After majoring in accounting at Santa Clara University, Scott was hired as an associate auditor for a Bay Area accounting firm. He is currently auditing a local company's financial statements, a project he's been working on for about two months. The senior associate responsible for tracking billable hours has been pressuring Scott and other associates to report fewer hours than they actually worked. The senior associate would appear more successful if his team reported fewer hours, and the firm would also be better positioned to win similar contracts in the future. Scott is salaried, so billable hours don't affect his compensation directly. However, he knows that underreporting billable hours is against company policy.
In accounting firms, offering low billable hours is attractive to potential customers, as the bid with the lowest overall cost will get the business. At the start of any bid, the client agrees to pay a fee for the company's services, including all staff time. If the employees report fewer hours, the company looks more attractive and will more likely get the contract.
Pressure to report fewer billable hours comes from the "utilization metric" used to determine how efficiently an employee is working. Employees who report fewer hours than their peers will be seen as more efficient, due to a higher utilization rate. Scott remembers a case where one of his colleagues was promoted, partially because of his extremely high utilization rate. He knows that if he were to clock all of his actual hours worked, he would be at a disadvantage for the year-end performance review.
If Scott decides to clock all his billable hours per company policy, he risks losing the competitive edge with his colleagues, nearly all of which participate in under billing. Scott is uncomfortable with the practice, but fears his options are limited.
What should Scott Do?
Posted June 2013
Dan is an up-and-coming district manager at Tradewell Bank, one of the largest commercial banks in the country. Dan reports directly to Robert, the regional manager, who also happens to be a close friend from high school. Robert has been at the company longer than Dan, but there is some talk within the company that his region's numbers have been falling behind.
One afternoon, the bank's VP of Sales offers Dan a promotion to regional manager—Robert's job. To his dismay, Dan is told that Robert has not been similarly promoted, and instead Dan would be replacing Robert outright.
Dan's been working ridiculous hours in surpassing expectations for his district, and certainly feels deserving of the promotion, but replacing his friend is the last thing he wants to do.
What should Dan do?
Posted June 2013
Joe Mann, a senior consultant, was working with a small company that created capital equipment for semiconductor manufacturers such as Intel. The company's products were quickly becoming obsolete, and the management had taken on a considerable amount of debt. As the semiconductor market stalled in 1985-1986, there was not a significant need for new production equipment, and the future looked grim for the company.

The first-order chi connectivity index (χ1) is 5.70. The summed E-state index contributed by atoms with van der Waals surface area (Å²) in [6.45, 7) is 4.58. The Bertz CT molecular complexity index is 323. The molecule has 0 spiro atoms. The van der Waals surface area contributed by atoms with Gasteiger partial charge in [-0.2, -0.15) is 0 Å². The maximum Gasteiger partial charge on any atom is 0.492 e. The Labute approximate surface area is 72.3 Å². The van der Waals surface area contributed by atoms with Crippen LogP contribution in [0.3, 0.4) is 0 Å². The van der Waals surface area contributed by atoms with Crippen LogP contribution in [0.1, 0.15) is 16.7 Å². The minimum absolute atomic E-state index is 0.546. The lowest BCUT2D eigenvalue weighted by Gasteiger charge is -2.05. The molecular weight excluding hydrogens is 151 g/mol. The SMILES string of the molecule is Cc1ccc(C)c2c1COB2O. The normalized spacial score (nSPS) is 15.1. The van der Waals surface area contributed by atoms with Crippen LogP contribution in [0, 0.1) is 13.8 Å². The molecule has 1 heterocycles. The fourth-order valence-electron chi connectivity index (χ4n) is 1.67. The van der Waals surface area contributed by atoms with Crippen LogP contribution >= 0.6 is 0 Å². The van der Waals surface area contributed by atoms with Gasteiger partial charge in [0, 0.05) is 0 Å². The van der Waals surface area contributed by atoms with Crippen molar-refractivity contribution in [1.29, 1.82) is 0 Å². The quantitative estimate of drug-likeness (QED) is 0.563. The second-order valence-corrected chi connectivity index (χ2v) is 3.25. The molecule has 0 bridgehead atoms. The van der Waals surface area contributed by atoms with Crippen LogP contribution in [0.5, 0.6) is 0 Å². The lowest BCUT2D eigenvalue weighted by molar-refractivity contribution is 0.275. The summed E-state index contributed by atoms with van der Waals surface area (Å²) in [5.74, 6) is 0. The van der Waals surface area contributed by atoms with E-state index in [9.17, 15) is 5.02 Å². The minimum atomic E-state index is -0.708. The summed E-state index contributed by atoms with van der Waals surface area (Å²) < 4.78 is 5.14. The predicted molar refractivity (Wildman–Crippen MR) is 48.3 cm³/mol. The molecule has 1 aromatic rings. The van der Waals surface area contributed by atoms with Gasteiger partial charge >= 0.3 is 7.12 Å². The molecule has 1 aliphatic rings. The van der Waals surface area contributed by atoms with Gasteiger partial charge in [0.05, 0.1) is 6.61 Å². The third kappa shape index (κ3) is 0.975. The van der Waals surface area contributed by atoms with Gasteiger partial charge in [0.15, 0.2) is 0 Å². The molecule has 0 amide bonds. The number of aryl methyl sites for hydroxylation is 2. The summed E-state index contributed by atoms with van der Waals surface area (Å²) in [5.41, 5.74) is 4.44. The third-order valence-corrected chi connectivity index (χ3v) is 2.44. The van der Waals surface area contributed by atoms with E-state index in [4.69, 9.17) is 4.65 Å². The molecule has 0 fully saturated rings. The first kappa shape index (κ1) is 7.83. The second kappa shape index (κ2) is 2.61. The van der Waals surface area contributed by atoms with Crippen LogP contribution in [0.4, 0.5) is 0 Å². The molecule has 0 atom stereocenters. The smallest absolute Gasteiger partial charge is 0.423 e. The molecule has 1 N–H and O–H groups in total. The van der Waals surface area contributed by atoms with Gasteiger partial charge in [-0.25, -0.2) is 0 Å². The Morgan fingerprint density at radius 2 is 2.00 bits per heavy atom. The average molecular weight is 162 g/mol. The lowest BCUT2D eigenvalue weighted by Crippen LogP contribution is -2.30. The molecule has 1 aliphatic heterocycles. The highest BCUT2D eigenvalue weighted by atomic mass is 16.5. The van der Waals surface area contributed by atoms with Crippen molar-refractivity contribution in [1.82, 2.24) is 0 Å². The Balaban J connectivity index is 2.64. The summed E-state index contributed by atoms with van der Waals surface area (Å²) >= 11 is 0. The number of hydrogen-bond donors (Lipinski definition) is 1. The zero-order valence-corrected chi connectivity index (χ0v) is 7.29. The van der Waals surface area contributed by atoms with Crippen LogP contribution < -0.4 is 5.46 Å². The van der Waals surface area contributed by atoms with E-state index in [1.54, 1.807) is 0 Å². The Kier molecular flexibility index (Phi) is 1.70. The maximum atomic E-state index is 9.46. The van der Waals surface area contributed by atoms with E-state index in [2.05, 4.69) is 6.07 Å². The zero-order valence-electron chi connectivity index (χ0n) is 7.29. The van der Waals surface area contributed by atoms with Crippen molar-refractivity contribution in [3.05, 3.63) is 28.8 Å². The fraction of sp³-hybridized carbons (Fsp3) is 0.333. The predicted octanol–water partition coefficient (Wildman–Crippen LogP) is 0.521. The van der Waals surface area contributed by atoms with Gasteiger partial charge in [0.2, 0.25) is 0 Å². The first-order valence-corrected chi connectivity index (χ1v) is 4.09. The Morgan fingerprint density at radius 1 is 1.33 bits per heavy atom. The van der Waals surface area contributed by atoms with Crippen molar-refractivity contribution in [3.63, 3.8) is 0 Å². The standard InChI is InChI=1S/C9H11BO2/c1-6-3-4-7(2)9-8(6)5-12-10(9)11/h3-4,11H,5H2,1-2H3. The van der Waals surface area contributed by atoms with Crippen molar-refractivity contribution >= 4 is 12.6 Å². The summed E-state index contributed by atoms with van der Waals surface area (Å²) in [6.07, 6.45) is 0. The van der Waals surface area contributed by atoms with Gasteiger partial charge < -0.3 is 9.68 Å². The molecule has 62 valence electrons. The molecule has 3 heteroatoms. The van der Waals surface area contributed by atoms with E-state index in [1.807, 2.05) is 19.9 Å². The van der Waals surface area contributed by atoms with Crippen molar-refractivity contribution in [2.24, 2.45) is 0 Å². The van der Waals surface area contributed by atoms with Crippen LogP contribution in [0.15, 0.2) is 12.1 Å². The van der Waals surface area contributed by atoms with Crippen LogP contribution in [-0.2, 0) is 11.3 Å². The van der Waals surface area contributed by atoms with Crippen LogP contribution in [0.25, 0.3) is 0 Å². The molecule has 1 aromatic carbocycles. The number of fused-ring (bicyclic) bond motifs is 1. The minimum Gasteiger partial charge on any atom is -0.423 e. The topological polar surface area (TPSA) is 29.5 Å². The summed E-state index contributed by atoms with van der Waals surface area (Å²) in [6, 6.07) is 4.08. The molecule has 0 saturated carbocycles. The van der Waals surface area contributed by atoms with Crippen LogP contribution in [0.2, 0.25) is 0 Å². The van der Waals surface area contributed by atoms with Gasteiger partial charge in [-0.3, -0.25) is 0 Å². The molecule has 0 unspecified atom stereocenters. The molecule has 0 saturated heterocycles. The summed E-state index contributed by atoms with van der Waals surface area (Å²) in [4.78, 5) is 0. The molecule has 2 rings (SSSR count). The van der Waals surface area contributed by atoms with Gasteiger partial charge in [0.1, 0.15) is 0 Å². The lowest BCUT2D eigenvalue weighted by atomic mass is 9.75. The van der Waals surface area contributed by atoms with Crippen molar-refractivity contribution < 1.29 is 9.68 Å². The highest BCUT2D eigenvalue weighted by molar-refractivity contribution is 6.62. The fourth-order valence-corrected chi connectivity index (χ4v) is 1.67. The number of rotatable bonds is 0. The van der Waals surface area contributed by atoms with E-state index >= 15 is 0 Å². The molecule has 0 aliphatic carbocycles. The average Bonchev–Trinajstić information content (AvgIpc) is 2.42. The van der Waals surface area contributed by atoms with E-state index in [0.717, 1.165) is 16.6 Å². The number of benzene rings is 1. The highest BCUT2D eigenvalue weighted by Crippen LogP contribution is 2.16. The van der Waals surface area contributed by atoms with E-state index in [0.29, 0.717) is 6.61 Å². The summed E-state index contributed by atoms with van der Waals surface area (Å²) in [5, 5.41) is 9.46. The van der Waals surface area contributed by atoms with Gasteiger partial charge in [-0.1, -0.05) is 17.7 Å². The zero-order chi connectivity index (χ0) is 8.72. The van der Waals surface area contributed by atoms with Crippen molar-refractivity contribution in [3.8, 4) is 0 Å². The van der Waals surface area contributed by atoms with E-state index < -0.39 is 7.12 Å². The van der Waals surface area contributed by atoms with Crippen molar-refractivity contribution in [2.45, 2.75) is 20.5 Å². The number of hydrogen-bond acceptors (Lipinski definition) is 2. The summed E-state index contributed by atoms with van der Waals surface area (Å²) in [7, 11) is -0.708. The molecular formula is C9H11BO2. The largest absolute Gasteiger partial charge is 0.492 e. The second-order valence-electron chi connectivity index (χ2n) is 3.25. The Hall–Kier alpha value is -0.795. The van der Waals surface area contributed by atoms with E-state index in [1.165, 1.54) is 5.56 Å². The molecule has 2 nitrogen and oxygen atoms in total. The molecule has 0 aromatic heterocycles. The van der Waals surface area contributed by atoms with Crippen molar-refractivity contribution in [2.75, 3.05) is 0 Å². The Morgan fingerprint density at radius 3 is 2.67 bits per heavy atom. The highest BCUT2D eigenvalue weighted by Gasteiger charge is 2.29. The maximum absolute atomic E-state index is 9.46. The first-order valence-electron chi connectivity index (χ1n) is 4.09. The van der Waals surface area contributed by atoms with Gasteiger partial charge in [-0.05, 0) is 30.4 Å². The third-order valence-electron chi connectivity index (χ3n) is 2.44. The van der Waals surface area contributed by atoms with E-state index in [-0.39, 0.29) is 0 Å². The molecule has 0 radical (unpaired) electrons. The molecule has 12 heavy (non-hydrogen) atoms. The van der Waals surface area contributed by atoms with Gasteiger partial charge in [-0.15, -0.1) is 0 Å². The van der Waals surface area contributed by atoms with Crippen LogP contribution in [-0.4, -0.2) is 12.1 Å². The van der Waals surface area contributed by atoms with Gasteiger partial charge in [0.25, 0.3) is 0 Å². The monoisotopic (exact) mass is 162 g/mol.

Joe and his partner proposed a new add-on for existing systems, which they hoped could help rejuvenate sales. The consulting team acknowledged that the company had a cash flow problem, and agreed to take a minimal fee upfront for the design, and royalties from product sales thereafter. The consultants designed and tested the equipment themselves, and eventually the new product had all the makings of a smash hit for the struggling company.
One day, Joe entered the company's warehouse to do final testing on his products, only to find that a series of partially assembled, untested systems were ready to be shipped out. When he investigated further, a worker told him: “We're only shipping it to the inventory facility so we can use it as collateral for an asset based loan. We'll ship the products back after we get the loan.”
Joe was genuinely concerned that company's shipping practice was an instance of bank fraud. But at the same time, his future success was intertwined with the company with his future royalty earnings being dependent on the company succeeding.
What should Joe do?
Posted June 2013
Bob Harris, a recently retired CFO, has served on the Board of a Silicon Valley tech company for several years. He was initially asked to join the Board by the CEO. The two initially met while serving on another Board and now have become close friends. Recently, the Board was confronted with allegations that the CEO had been having a sexual relationship with a mid-level sales manager at the company. Staff had observed that the individual in question had received numerous promotions and bonuses, and many employees expressed resentment over her seemingly preferential treatment.
Bob shares in the widespread concern that the incident is affecting morale and needs to be addressed. At the same time, a public firing would damage the company's image, and in turn the stock price. He considers confronting the CEO directly, but fears that would be putting his friendship before his duty to the company, its employees, and shareholders. The board has scheduled a meeting for later that day to deliberate on the issue.
What should Bob do?
Posted June 2013